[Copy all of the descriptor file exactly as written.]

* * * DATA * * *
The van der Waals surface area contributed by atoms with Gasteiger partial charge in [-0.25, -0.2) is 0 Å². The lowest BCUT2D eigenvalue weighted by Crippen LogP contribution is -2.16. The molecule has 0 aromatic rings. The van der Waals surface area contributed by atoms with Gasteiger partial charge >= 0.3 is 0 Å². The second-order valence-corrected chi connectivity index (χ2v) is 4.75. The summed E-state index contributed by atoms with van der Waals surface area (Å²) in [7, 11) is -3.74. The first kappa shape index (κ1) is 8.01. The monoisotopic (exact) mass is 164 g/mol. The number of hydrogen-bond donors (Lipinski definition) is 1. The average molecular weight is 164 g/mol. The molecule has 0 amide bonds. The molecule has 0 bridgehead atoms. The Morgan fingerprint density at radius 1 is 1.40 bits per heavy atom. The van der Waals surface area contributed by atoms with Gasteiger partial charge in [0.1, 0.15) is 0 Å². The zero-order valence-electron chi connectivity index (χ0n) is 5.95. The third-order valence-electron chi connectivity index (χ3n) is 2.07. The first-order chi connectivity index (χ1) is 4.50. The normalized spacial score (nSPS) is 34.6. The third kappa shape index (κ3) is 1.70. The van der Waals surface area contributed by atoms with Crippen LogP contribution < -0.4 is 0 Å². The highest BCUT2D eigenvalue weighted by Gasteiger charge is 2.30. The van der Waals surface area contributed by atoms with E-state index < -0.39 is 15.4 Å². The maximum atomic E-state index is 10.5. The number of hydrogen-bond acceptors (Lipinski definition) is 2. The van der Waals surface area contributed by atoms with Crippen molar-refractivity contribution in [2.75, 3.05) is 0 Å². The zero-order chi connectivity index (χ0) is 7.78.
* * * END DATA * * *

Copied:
The van der Waals surface area contributed by atoms with Gasteiger partial charge in [-0.25, -0.2) is 0 Å². The lowest BCUT2D eigenvalue weighted by Crippen LogP contribution is -2.16. The molecule has 0 aromatic rings. The van der Waals surface area contributed by atoms with Gasteiger partial charge >= 0.3 is 0 Å². The second-order valence-corrected chi connectivity index (χ2v) is 4.75. The summed E-state index contributed by atoms with van der Waals surface area (Å²) in [7, 11) is -3.74. The first kappa shape index (κ1) is 8.01. The monoisotopic (exact) mass is 164 g/mol. The number of hydrogen-bond donors (Lipinski definition) is 1. The average molecular weight is 164 g/mol. The molecule has 0 amide bonds. The molecule has 0 bridgehead atoms. The Morgan fingerprint density at radius 1 is 1.40 bits per heavy atom. The van der Waals surface area contributed by atoms with Gasteiger partial charge in [0.1, 0.15) is 0 Å². The zero-order valence-electron chi connectivity index (χ0n) is 5.95. The third-order valence-electron chi connectivity index (χ3n) is 2.07. The first-order chi connectivity index (χ1) is 4.50. The normalized spacial score (nSPS) is 34.6. The third kappa shape index (κ3) is 1.70. The van der Waals surface area contributed by atoms with Crippen LogP contribution < -0.4 is 0 Å². The highest BCUT2D eigenvalue weighted by Gasteiger charge is 2.30. The van der Waals surface area contributed by atoms with E-state index < -0.39 is 15.4 Å². The maximum atomic E-state index is 10.5. The number of hydrogen-bond acceptors (Lipinski definition) is 2. The van der Waals surface area contributed by atoms with Crippen molar-refractivity contribution in [2.75, 3.05) is 0 Å². The zero-order chi connectivity index (χ0) is 7.78.